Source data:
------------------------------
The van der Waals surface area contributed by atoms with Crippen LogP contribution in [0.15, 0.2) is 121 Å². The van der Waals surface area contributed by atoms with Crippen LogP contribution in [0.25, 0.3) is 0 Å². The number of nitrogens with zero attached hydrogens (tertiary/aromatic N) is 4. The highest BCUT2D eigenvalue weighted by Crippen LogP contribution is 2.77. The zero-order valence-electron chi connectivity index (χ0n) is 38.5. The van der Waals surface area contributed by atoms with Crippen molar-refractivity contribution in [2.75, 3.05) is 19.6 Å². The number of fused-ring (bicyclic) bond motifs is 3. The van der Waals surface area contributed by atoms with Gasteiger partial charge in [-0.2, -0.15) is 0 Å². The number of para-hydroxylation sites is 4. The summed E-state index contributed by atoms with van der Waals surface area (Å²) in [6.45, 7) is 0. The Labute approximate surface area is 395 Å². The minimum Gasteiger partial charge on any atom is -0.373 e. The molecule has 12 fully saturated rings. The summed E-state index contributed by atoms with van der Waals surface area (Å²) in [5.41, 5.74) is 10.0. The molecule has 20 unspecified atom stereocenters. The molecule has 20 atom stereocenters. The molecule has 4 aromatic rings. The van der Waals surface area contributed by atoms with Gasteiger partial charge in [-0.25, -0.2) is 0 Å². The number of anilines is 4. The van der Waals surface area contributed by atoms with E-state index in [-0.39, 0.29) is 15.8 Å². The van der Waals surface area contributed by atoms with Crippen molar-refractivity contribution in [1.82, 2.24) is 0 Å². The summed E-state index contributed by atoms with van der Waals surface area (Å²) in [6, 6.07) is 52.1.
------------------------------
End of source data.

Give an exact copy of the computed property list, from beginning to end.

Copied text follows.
The van der Waals surface area contributed by atoms with Crippen LogP contribution in [0.15, 0.2) is 121 Å². The van der Waals surface area contributed by atoms with Crippen LogP contribution in [0.25, 0.3) is 0 Å². The number of nitrogens with zero attached hydrogens (tertiary/aromatic N) is 4. The highest BCUT2D eigenvalue weighted by Crippen LogP contribution is 2.77. The zero-order valence-electron chi connectivity index (χ0n) is 38.5. The van der Waals surface area contributed by atoms with Crippen molar-refractivity contribution in [2.75, 3.05) is 19.6 Å². The number of fused-ring (bicyclic) bond motifs is 3. The van der Waals surface area contributed by atoms with Gasteiger partial charge in [-0.2, -0.15) is 0 Å². The number of para-hydroxylation sites is 4. The summed E-state index contributed by atoms with van der Waals surface area (Å²) in [6.45, 7) is 0. The Labute approximate surface area is 395 Å². The minimum Gasteiger partial charge on any atom is -0.373 e. The molecule has 12 fully saturated rings. The summed E-state index contributed by atoms with van der Waals surface area (Å²) in [5.41, 5.74) is 10.0. The molecule has 20 unspecified atom stereocenters. The molecule has 20 atom stereocenters. The molecule has 4 aromatic rings. The van der Waals surface area contributed by atoms with Gasteiger partial charge in [-0.25, -0.2) is 0 Å². The number of anilines is 4. The van der Waals surface area contributed by atoms with E-state index in [-0.39, 0.29) is 15.8 Å². The van der Waals surface area contributed by atoms with Crippen molar-refractivity contribution in [1.82, 2.24) is 0 Å². The summed E-state index contributed by atoms with van der Waals surface area (Å²) in [6, 6.07) is 52.1.